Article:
Inventors and Scientists: Alfred Wegener and Harry Hess



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Inventors and Scientists: Alfred Wegener and Harry Hess


Big History Project, adapted by Newsela staff

(1) Synopsis: Alfred Wegener produced evidence in 1912 that the continents are in motion. But, geologists rejected his ideas at first. Wegener had no explanation for what forces could move them. Almost 50 years later, Harry Hess confirmed Wegener’s ideas by using the evidence of seafloor spreading to explain what moved the continents.

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Continental Drift


(2) By 1910, Wegener had noticed on a world map that the east coast of South America fits exactly against the west coast of Africa. It appeared almost as if they had once been joined. He found evidence that it had and, in 1915, published The Origin of Continents and Oceans. In it, he claimed that about 300 million years ago, the continents formed a single mass. He labeled it "Pangaea," a Greek word meaning “whole Earth.”

(3) Wegener was not the first to present the idea of continental drift, as he called it. But he beat everyone else in putting together extensive evidence from several different scientific approaches. He used fossil evidence, such as that of tropical plants found on the Arctic island of Spitzbergen. He found large geographic features that matched, like the Appalachian Mountains in the United States and the Scottish Highlands. He located rock layers called "strata" in South Africa that matched those in Brazil.

(4) Scientists of the time believed that land bridges had once connected the continents, and later sunk into the ocean. Wegener wanted to demolish that claim. He also disputed the theory that mountains formed like wrinkles on the skin of a drying apple. Instead, he claimed that mountains formed when the edges of drifting continents collided and crumpled. For instance, scientists now believe India hit Asia, creating the Himalayas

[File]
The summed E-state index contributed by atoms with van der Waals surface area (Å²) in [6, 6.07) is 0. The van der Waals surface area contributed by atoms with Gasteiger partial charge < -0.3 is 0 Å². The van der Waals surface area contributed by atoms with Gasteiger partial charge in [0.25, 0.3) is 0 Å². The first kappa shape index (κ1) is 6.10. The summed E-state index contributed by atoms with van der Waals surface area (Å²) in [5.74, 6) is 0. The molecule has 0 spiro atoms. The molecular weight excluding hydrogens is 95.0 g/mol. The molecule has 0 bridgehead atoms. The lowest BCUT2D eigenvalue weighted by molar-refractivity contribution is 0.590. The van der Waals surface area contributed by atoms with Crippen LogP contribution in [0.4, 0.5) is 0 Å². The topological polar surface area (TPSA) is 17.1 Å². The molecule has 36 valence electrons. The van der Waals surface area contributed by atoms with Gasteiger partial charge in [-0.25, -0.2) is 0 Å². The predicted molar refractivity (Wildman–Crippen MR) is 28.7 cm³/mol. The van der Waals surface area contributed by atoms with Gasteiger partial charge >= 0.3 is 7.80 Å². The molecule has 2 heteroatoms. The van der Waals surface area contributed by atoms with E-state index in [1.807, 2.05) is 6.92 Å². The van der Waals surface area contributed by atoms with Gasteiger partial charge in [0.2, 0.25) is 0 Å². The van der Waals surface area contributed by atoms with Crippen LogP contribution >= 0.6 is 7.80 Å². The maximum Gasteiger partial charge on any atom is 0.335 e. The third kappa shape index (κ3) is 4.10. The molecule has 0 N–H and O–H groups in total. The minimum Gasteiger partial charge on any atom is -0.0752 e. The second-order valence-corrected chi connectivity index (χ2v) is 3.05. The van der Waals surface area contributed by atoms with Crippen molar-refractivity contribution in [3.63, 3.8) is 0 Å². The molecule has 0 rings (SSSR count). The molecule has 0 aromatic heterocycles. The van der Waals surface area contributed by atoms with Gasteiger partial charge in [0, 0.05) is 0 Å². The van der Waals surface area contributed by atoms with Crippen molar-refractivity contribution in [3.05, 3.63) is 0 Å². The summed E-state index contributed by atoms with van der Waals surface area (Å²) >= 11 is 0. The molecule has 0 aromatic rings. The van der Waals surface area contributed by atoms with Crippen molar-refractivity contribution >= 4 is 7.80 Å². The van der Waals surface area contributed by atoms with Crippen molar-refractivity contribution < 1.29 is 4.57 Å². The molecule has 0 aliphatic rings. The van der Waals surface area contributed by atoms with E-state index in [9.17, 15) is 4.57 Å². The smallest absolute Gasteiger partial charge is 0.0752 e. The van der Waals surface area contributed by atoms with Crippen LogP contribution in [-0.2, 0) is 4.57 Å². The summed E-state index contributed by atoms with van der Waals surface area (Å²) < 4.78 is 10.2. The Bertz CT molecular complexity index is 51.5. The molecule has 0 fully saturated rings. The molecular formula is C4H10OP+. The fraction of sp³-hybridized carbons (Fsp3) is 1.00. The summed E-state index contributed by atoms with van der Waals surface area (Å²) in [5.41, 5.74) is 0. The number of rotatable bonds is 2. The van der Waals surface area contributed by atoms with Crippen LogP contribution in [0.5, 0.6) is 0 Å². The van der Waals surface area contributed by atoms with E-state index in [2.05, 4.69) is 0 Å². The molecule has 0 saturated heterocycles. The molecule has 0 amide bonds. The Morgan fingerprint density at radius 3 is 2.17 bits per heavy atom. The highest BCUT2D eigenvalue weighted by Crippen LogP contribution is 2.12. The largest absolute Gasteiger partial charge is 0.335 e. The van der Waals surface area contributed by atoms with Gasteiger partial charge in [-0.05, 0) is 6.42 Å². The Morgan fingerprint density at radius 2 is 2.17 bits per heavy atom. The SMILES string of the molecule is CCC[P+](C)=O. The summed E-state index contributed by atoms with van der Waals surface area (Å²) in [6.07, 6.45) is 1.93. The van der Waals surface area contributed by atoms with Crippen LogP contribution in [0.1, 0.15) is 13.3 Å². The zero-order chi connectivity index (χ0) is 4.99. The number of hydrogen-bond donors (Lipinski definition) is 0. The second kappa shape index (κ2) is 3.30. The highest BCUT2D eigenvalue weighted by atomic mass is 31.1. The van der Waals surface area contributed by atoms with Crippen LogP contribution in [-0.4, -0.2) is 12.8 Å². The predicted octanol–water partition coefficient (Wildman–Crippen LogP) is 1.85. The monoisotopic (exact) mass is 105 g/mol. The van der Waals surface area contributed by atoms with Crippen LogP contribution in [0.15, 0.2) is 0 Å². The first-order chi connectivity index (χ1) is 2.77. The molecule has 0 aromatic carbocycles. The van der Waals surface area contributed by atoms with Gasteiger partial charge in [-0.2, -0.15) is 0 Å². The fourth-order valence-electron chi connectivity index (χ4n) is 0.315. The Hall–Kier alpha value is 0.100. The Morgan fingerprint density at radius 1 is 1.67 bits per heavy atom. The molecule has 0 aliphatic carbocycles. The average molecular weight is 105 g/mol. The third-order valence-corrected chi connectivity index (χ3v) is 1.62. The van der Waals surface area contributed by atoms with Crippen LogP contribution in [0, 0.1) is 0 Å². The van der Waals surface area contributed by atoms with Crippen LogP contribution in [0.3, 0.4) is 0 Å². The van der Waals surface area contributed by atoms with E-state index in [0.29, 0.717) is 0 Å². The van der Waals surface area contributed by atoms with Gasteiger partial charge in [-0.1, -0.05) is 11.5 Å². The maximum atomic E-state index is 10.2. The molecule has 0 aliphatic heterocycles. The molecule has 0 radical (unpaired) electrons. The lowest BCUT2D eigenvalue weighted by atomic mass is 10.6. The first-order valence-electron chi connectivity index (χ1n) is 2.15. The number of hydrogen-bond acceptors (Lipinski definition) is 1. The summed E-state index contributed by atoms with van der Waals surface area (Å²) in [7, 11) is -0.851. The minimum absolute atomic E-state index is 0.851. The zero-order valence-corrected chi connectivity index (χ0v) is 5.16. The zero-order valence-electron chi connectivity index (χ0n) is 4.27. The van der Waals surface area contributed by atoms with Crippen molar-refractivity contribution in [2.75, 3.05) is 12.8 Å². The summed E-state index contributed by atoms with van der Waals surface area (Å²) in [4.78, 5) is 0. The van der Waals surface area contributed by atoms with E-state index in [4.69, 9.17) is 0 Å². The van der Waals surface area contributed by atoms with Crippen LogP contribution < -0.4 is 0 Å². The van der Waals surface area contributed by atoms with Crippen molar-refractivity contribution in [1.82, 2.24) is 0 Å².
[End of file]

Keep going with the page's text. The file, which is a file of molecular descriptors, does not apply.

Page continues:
Seafloor Spreading


(5) During World War II, sounding gear produced new evidence of what the seafloor looked like. The gear, developed in the 1930s, bounced sound waves off the seafloor to determine its depth and features. It became known as Sound Navigation and Ranging (SONAR).

(6) Harry Hess, a geologist from Princeton University, was put in command of an attack transport ship. Hess, then in his late thirties, wanted to continue his scientific investigations even while at war. Ship commanders turned on sounding gear when approaching port or to help navigate a difficult landing. Hess, however, left his ship’s gear on all of the time. What Hess discovered was a big surprise. The bottom of the sea was not smooth as expected. It was, in fact, full of canyons, trenches, and volcanic sea mountains.

(7) By the 1950s, other researchers had found that a huge rift ran along the top of the Mid-Atlantic Ridge. Hess then realized that the Earth’s crust had been moving away on each side of oceanic ridges. The ridges ran down the Atlantic and Pacific oceans and were long and volcanically active. He published his theory in 1962, and it came to be called “seafloor spreading.”

(8) In the early 1960s, dating of ocean-core samples showed that the ocean floor was younger at the Mid-Atlantic Ridge. It became older and older in either direction. This confirmed that the seafloor was truly spreading. Further evidence came along by 1963. Geophysicists realized that Earth’s magnetic field had reversed polarity many times. Each reversal lasted fewer than 200,000 years. Rocks of the same age in the seafloor crust would have taken on the magnetic polarity at the time that that part of the crust formed. Sure enough, surveys of either side of the Mid-Atlantic Ridge found rocks with a pattern of alternating polarity stripes.